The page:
Mr. Russell! Your present, Mr. Russell!
I love it! I love. This summer: terrariums and Cornell boxes, then!
(And alleyways. And Whitman. And Wilde. But no more Bosies. Bosies are bad for business.)
I brought you a few copies of the literary magazine to have with dinner.
You said you wanted to have a beer that tasted like London and butterflies. I tried my best, Mr. Russell.
It’s perfect, Miss Williams.
Who’s that pulling up in front? Why, it’s Helen Mirren!
Helen? –– Oh, Linda! It’s Linda!
I hope I’m not intruding.
Never, Linda, never. Come sit with us. Come sit.
I hear it’s almost your birthday.
(I met you when you were sixteen.)
(When I was fourteen, Linda. A freshman.)
Linda, let me show you the plan for my garden. I’m planning a front-yard garden. Herbs. Lettuce. Kale. Some radishes. Perhaps an eggplant or two.
Yes, this will be perfect for it.
I have always wanted to be a landscape architect.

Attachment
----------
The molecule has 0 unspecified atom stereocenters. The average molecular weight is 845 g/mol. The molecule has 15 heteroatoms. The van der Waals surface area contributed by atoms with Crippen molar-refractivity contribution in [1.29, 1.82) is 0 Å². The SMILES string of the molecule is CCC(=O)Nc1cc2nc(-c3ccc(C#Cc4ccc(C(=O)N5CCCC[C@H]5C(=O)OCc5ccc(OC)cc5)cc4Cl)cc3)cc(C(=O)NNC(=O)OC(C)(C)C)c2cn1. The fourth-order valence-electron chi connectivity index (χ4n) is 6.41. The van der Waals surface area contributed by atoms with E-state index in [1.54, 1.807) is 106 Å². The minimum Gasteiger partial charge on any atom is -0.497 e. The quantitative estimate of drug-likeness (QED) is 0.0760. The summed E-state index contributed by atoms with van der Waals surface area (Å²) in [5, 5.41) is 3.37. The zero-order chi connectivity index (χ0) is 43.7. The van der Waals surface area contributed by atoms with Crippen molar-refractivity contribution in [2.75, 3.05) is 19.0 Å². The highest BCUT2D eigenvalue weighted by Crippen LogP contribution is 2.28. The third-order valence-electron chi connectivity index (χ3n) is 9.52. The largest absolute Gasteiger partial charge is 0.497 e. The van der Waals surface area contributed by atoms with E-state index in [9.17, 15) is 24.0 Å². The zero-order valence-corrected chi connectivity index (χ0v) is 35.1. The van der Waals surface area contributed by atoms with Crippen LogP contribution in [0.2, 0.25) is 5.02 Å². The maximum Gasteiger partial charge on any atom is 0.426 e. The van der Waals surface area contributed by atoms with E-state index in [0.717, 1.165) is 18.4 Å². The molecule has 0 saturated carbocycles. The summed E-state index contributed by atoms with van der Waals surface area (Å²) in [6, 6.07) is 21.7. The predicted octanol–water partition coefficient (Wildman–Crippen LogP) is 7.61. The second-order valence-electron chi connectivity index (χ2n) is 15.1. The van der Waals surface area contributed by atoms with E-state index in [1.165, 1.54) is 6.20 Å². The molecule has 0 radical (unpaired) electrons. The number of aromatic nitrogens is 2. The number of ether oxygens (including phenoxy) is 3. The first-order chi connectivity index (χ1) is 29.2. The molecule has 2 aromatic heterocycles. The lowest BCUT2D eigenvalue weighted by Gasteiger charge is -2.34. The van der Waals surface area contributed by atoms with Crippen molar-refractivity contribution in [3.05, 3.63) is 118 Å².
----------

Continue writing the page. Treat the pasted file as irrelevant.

(Ever since you were fourteen?)
(Maybe even since then, Linda; yes.)
Look, here comes Uncle Bob! Hello, Uncle Bob! Hello!
Hello, Uncle Bob!
I don’t think I’ve met Uncle Bob.
Uncle Bob, you remember Mr. Russell. And this is Linda Prady.
This evening. Could you imagine a more perfect one?
I could not, Uncle Bob.
(If only we could enclose it in a terrarium to preserve. And somehow grow Karen’s radishes in it, too. Can you grow radishes in a terrarium, Linda?)
(I don’t think you can. Radishes need fresh air. They need room, you know. Not “a room of one’s own.” Just room.)
I need to go check on mom –– on your aunt across the street. But I’ll be back.
Goodbye, Uncle Bob!
And I’m going to leave you two to your evening now.